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Monday 31 July 2023
OECD per capita power consumption has now fully recovered to pre-pandemic levels. Non-OECD per capita power consumption, meanwhile, never felt a scratch. Both will go higher for the next few decades as energy—historically consumed in transportation—moves over to the grid along with an array of industrial processes, domestic heating and cooling, and general consumption. Per capita oil consumption in the global aggregate therefore will continue fall. Indeed, we can think of oil as making a slow exit from our lives as electricity grows and expands.
We also have to consider a dynamic known as convergence: a common principle that prospects for the likelihood that developing economy consumption eventually aligns with the developed world. Here at The Gregor Letter, this principle is treated with caution. Directionally, it’s solid and merits observation. But the common expectation that consumption will reach parity is not likely to be realized. Per capita consumption of electricity in the Non-OECD is not going to reach 8 MWh, for a variety of reasons, mostly due to a dynamic in higher density domains that sees per capita energy consumption footprints top out at lower levels. That said, 2.7 MWh in the Non-OECD is too low. An example: China’s population is not going to grow miles travelled in electric cars so much in the decades ahead, owing to density, urban populations, and public transit. However, as seen in other post-industrial revolution domains, wealth is going to continue to accumulate in China, and that will go directly to general consumption.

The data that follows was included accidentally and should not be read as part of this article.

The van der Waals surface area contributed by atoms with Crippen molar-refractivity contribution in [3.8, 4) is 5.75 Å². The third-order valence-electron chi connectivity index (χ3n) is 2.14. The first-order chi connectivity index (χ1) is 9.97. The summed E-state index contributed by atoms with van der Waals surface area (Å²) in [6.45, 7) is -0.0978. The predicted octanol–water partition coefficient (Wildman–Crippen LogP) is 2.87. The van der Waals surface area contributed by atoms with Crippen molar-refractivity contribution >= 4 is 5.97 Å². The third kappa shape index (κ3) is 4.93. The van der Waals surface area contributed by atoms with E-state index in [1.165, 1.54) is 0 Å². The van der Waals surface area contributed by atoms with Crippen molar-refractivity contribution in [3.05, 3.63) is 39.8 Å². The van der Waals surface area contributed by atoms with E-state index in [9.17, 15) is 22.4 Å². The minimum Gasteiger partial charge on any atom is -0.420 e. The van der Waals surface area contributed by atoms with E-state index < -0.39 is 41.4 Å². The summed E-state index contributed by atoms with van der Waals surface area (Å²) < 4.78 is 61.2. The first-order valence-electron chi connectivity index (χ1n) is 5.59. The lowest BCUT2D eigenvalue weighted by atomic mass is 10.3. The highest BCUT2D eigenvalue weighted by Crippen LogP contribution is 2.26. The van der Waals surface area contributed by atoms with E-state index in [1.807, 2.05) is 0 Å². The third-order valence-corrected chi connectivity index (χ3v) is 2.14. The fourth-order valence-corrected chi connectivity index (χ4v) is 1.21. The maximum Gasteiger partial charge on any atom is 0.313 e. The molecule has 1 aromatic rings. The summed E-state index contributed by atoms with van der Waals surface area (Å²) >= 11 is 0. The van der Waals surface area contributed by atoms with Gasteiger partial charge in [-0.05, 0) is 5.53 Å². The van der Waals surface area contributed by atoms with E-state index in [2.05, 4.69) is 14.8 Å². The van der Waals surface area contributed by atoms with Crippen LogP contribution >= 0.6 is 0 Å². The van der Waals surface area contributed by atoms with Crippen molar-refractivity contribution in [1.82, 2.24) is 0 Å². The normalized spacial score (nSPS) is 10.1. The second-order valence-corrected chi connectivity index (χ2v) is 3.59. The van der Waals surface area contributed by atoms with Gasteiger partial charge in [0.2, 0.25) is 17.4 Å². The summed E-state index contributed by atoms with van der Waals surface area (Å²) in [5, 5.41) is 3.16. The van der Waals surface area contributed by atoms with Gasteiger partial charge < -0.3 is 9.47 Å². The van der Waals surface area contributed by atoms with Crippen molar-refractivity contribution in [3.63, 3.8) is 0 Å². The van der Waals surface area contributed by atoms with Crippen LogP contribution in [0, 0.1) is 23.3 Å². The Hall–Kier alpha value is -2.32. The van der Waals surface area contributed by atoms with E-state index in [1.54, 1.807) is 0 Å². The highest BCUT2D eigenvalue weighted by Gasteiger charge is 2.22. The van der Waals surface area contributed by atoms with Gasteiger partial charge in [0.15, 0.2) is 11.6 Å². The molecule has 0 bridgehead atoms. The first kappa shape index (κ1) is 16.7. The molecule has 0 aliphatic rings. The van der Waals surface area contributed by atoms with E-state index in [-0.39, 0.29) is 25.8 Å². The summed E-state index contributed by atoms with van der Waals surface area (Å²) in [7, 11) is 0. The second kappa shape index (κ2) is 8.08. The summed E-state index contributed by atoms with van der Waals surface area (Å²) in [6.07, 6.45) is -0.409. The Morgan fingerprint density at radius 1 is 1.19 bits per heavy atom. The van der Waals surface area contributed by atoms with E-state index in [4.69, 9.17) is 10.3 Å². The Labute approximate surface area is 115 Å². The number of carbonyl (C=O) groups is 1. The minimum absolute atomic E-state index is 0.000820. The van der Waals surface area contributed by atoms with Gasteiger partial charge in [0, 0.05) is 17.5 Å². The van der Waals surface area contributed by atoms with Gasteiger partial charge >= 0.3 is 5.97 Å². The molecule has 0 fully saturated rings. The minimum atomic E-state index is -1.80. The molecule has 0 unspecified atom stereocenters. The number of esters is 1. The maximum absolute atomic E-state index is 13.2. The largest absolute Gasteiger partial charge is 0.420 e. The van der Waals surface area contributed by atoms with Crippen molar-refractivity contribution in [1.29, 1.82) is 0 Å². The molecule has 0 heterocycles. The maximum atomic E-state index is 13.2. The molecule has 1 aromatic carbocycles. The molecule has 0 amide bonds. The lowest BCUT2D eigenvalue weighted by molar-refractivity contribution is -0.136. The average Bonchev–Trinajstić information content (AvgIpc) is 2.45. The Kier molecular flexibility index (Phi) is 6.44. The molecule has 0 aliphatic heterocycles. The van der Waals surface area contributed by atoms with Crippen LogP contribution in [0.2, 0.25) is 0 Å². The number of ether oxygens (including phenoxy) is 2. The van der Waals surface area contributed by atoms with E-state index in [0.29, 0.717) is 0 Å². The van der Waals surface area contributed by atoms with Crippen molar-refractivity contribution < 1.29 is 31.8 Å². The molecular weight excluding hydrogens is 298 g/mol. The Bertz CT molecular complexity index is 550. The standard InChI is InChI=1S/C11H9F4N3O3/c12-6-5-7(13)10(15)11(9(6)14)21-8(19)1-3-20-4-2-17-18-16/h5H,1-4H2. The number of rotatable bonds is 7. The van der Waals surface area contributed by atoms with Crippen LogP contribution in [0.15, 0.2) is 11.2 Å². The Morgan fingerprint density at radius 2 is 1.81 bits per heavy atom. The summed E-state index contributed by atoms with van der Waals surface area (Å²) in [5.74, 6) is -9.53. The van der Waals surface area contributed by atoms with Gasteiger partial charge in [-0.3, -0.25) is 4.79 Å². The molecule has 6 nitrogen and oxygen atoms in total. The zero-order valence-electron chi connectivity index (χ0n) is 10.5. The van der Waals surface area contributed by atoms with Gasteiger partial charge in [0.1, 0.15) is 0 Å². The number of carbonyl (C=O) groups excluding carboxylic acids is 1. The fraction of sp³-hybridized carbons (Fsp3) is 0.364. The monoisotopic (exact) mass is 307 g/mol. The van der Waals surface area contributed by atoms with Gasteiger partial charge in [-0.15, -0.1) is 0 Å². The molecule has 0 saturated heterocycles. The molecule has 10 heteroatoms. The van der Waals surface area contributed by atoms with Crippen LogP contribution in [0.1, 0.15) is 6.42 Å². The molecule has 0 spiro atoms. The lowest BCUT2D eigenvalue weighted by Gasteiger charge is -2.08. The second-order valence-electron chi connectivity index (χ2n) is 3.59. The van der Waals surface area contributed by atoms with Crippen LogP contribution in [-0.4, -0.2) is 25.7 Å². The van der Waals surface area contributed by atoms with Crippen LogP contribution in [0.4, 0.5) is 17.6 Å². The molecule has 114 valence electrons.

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Is there a downside case, or a weaker growth case, for global electricity consumption? Perhaps. We find ourselves currently at the long expected juncture where actions taken to lessen the effects of climate change are flourishing at the very moment that destruction from actual climate change is starting to land with more frequency. As discussed in Nature’s Wealth, this means that future profits and thus future economic growth will be less than expected because we’ll have to spend capital to mitigate climate impacts, thus reducing discretionary consumption. Systemically, climate change can be thought of as a new taxing authority that will take more frequent bites out of GDP, and reduce consumer surpluses. To be clear, the accounting of GDP reductions and losses has already begun.
The Gregor Letter is a companion to TerraJoule Publishing, whose current release is Oil Fall. All paid subscribers automatically get a free copy on the day they subscribe. But if you want to buy it separately, the 2019 single title is newly packaged and now arrives with a final installment: the 2023 update, Electric Candyland. Just hit the picture below to be taken to the Gumroad storefront.